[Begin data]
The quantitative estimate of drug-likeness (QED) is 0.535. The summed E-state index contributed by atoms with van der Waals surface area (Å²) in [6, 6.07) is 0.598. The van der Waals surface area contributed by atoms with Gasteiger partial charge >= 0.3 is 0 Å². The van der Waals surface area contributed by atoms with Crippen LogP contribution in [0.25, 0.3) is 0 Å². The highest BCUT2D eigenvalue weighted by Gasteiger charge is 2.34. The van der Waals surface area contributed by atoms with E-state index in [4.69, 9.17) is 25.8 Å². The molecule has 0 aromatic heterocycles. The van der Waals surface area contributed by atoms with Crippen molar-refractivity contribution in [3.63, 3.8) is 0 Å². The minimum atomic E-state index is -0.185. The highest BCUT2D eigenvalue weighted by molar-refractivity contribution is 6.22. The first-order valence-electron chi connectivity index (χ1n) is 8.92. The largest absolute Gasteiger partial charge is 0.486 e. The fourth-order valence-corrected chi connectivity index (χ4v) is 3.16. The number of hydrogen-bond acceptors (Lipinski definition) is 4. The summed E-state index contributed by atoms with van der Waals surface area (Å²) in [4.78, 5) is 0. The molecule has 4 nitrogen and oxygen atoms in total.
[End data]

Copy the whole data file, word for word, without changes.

The quantitative estimate of drug-likeness (QED) is 0.535. The summed E-state index contributed by atoms with van der Waals surface area (Å²) in [6, 6.07) is 0.598. The van der Waals surface area contributed by atoms with Gasteiger partial charge >= 0.3 is 0 Å². The van der Waals surface area contributed by atoms with Crippen LogP contribution in [0.25, 0.3) is 0 Å². The highest BCUT2D eigenvalue weighted by Gasteiger charge is 2.34. The van der Waals surface area contributed by atoms with E-state index in [4.69, 9.17) is 25.8 Å². The molecule has 0 aromatic heterocycles. The van der Waals surface area contributed by atoms with Crippen molar-refractivity contribution in [3.63, 3.8) is 0 Å². The minimum atomic E-state index is -0.185. The highest BCUT2D eigenvalue weighted by molar-refractivity contribution is 6.22. The first-order valence-electron chi connectivity index (χ1n) is 8.92. The largest absolute Gasteiger partial charge is 0.486 e. The fourth-order valence-corrected chi connectivity index (χ4v) is 3.16. The number of hydrogen-bond acceptors (Lipinski definition) is 4. The summed E-state index contributed by atoms with van der Waals surface area (Å²) in [4.78, 5) is 0. The molecule has 4 nitrogen and oxygen atoms in total.